Surviving A Flood

Surviving A Flood
Surviving A Flood

What is the first thing you should stock up on in the event of a flood?

  • Batteries
  • Water
  • Food
  • Clothing

Answer: Water

Believe it or not, water is the thing you will find you need the most. Floods mean an overflow of water, but the water is usually contaminated as it collects everything in its path. You’ll need enough fresh drinking water to see you through until the flood has cleared or you have left the area. Put your food, clothing, and batteries in an elevated area to protect them from the floods.

Home

Make your home safe from floods. Most people get injured or killed because they fail to prepare for such a devastating event. Here are some important survival tips:

Before a Flood:

  • Know if the area is prone to flooding and if there’s history of floods in the community. Learn what safety measures are in set in place and listen to broadcasted information.
  • Make sure the walls and infrastructure of the home or building is “waterproofed” and capable of withstanding a flood.
  • Build flood barriers (sandbags, floodwalls, dig channels) to minimize water flooding your home.
  • If instructed to do so, evacuate immediately and move to higher ground.
  • If possible, turn off and disconnect all electrical appliances, main electrical switches and gas lines.
  • Ensure you have your emergency flood kit with all needed essentials (medications, certain foods, etc.) with you.

During a Flood:

If floodwater is strong enough to carry your vehicle, trying to walk through it is a bad idea. Remember this, it takes 6 inches of strong flowing water to knock you off your feet. If you slip and fall face first, you may never come back up again. This is important to remember and consider if traveling with infants, small children, and pets. Here are some important survival tips:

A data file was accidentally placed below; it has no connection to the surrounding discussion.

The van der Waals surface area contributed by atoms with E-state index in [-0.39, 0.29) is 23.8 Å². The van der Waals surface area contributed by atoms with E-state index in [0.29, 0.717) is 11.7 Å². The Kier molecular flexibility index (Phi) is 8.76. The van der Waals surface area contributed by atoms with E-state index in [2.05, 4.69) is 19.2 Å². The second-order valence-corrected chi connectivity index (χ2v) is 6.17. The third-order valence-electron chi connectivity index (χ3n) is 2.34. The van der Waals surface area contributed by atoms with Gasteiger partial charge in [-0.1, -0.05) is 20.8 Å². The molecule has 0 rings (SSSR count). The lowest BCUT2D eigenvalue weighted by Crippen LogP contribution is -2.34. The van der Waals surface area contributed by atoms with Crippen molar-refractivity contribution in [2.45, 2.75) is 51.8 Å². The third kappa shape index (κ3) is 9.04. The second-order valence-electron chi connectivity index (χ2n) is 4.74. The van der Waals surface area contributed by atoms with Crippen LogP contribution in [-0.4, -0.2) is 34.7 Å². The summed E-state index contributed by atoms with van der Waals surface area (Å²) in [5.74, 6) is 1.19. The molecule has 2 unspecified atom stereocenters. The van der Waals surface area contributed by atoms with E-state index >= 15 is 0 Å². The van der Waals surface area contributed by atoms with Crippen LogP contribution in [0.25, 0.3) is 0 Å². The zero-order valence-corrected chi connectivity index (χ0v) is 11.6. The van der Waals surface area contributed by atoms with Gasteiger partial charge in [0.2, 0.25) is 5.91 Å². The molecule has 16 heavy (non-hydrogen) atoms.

• Keep the family or group of people close together. You can assist each other only if it’s safe to do so.
  • Attempt to walk to higher ground only if it’s safe to do so.
  • Do not walk through moving water. Use a stick or check for debris, unstable ground and deepness of water.
  • Stay away from any power lines or other electrical devices as they can cause serious injury or even death.

After a Flood:

  • Listen to local broadcasts for information regarding safe zones or emergency shelter locations.
  • Return home only when it’s safe to do so and begin clean up efforts.

Car

If you are in vehicle during a flood, here are some important survival tips:

  • Avoid driving into flooded areas.
  • Do not ignore roadblocks or detours and attempt to go around them.
  • If water begins to rise around your car, roll down your windows and exit the car immediately and move to higher ground if you can safely do so.

Trapped In Your Car

If you find yourself trapped and quickly submerging, you need to act fast. Here are some important survival tips:

  • Reach for your emergency tool (with glass breaker and seatbelt cutter) or multi-tool.
  • If you are submerged in water, find a pocket of trapped air before getting out.
  • Attempt to roll down windows. (If you can’t or it’s not working, break the window with your emergency tool).